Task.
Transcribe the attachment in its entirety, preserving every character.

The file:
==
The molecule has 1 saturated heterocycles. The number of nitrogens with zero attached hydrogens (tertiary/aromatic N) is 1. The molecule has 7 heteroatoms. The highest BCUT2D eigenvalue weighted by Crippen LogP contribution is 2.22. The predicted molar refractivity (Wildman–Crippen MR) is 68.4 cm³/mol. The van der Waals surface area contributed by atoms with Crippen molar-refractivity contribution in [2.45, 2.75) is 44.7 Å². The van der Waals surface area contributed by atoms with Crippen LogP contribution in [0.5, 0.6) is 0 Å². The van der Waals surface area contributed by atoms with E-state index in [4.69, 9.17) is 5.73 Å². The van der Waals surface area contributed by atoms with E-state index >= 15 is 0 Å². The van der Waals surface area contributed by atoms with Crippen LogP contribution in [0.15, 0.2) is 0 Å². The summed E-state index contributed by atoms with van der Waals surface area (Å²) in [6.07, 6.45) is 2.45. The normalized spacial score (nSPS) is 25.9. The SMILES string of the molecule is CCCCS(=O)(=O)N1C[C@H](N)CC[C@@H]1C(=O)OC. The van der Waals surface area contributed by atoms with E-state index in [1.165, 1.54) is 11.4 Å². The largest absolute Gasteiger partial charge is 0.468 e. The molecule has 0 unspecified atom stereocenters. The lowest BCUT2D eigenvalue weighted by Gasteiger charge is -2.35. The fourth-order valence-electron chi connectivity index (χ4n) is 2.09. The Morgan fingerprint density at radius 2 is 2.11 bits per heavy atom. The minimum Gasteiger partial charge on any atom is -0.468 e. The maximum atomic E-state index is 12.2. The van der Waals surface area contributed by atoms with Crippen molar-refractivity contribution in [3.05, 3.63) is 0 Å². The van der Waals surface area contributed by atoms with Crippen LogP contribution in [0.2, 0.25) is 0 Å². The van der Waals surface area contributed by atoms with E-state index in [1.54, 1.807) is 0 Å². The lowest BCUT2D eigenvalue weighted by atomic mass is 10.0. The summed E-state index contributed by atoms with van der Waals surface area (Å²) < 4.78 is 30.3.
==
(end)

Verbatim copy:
The molecule has 1 saturated heterocycles. The number of nitrogens with zero attached hydrogens (tertiary/aromatic N) is 1. The molecule has 7 heteroatoms. The highest BCUT2D eigenvalue weighted by Crippen LogP contribution is 2.22. The predicted molar refractivity (Wildman–Crippen MR) is 68.4 cm³/mol. The van der Waals surface area contributed by atoms with Crippen molar-refractivity contribution in [2.45, 2.75) is 44.7 Å². The van der Waals surface area contributed by atoms with Crippen LogP contribution in [0.5, 0.6) is 0 Å². The van der Waals surface area contributed by atoms with E-state index in [4.69, 9.17) is 5.73 Å². The van der Waals surface area contributed by atoms with E-state index >= 15 is 0 Å². The van der Waals surface area contributed by atoms with Crippen LogP contribution in [0.15, 0.2) is 0 Å². The summed E-state index contributed by atoms with van der Waals surface area (Å²) in [6.07, 6.45) is 2.45. The normalized spacial score (nSPS) is 25.9. The SMILES string of the molecule is CCCCS(=O)(=O)N1C[C@H](N)CC[C@@H]1C(=O)OC. The van der Waals surface area contributed by atoms with E-state index in [1.165, 1.54) is 11.4 Å². The largest absolute Gasteiger partial charge is 0.468 e. The molecule has 0 unspecified atom stereocenters. The lowest BCUT2D eigenvalue weighted by Gasteiger charge is -2.35. The fourth-order valence-electron chi connectivity index (χ4n) is 2.09. The Morgan fingerprint density at radius 2 is 2.11 bits per heavy atom. The minimum Gasteiger partial charge on any atom is -0.468 e. The maximum atomic E-state index is 12.2. The van der Waals surface area contributed by atoms with Crippen molar-refractivity contribution in [3.05, 3.63) is 0 Å². The van der Waals surface area contributed by atoms with Crippen LogP contribution in [0.2, 0.25) is 0 Å². The van der Waals surface area contributed by atoms with E-state index in [1.54, 1.807) is 0 Å². The lowest BCUT2D eigenvalue weighted by atomic mass is 10.0. The summed E-state index contributed by atoms with van der Waals surface area (Å²) < 4.78 is 30.3.